Wednesday, August 24, 2011

The Adventures of Tom Sawyer

  This is the first time I've really really read Tom Sawyer.  When I was in grade school, I had an abridged version, which I loved.   In college, I took a 16-week Mark Twain course and the book was on the reading list, but I reread my favorite episodes and skimmed the rest.

Now that I'm truly done, I can see that Mark Twain seemed to waver about whether this would be a children's book or a book about a boy for adults.  During the "Pinch-Bug" chapter, Twain had a few sharp and funny comments about organized religion, but managed to hold himself down.  By the time the chapter in which the yearly student examination/exhibition took place, it seems as if he could restrain himself no longer and he scathingly and at great length satirized the young lady students' original compositions.

 Twain took pains to give his audience three of these literary groaners in their entirety and I figured that he had lost control, (like in those final chapters of  Huckleberry Finn, when he seemed to not only lose control but his damn mind) but he brought it all back for a superbly comic chapter finale, in which the boys in the class got very creative revenge on their schoolmaster using a cat, some rope and a fair amount of gold paint.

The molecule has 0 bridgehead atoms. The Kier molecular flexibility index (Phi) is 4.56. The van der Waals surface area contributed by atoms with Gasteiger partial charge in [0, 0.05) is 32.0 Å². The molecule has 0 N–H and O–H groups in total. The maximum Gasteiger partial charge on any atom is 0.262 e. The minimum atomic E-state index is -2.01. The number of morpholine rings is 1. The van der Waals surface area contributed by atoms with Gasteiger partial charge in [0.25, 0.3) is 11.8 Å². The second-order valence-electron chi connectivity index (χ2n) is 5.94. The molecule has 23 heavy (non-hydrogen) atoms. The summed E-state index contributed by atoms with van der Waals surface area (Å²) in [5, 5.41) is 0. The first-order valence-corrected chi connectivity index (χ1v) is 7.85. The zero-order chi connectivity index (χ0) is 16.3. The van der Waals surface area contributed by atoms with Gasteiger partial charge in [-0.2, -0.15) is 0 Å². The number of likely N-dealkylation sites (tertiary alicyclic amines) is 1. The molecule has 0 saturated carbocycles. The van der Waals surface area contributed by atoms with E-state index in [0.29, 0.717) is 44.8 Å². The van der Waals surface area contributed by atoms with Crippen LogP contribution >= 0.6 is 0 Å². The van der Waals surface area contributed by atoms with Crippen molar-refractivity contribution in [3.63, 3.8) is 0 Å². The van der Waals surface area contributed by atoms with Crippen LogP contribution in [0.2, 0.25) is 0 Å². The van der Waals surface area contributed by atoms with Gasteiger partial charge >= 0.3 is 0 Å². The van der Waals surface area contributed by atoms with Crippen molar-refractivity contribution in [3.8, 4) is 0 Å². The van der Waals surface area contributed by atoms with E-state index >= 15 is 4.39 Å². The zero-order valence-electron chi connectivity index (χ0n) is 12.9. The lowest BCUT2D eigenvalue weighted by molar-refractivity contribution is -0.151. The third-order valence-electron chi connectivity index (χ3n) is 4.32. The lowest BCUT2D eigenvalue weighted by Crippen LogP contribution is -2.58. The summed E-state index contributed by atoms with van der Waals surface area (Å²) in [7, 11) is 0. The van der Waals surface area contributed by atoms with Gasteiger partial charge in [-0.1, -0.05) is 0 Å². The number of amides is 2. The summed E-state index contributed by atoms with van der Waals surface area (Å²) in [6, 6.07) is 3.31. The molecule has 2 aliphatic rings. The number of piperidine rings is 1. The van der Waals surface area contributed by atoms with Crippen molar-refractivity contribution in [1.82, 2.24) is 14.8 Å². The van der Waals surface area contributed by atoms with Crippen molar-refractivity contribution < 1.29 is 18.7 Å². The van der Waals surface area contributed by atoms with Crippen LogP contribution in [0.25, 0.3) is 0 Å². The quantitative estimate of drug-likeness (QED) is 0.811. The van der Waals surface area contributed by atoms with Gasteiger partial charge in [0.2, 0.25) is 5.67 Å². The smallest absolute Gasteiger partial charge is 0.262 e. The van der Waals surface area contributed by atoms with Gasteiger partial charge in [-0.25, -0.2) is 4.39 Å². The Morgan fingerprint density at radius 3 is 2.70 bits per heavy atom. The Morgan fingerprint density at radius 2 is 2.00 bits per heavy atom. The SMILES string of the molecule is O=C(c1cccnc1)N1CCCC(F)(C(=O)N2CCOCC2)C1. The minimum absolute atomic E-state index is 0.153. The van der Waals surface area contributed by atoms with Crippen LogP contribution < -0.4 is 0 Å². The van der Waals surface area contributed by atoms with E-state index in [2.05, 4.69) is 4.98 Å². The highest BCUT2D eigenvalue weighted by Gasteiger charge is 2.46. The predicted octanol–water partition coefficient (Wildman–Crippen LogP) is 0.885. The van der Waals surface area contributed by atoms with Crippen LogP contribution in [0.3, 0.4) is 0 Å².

Since I was just in Hannibal last month, it was fun to try and match up the fictional location names with their real counterparts.  My favorite:  Tom's love interest, Becky Thatcher, spends most of the summer in "Constantinople".  According to the foreword, this was actually Palmyra, which is only a few miles from Hannibal.  (For some strange reason, my mother kept wanting to take the exit to Palmyra.  She seemed to like the name. "There's nothing in Palmyra," I told her.  "Let's press on."  Maybe I was wrong.)

The ending of Tom Sawyer seems a little weak, with Tom talking Huck into returning to the widow's house by threatening not to let Huck join his gang if he's not "respectable", but it sets up the action nicely for the beginning of Huckleberry Finn, and gives the reader a preview of the controlling (not to mention bizzare) behavior Tom will exhibit late in that novel.

 A fun summer read, and the first in my new stockpile for my planned Mark Twain binge.

2 comments:

Ken & Carol said...

Have you compared a read with a listen to the same novel? Huck Finn and Tom Sawyer seemed better listening.

Rose City Reader said...

I've been planning a MT binge myself for a while now, ever since Hubby gave me a nice little matching set. I have the first one on my night stand and have vowed to get this binge started.

Thanks for some inspiration.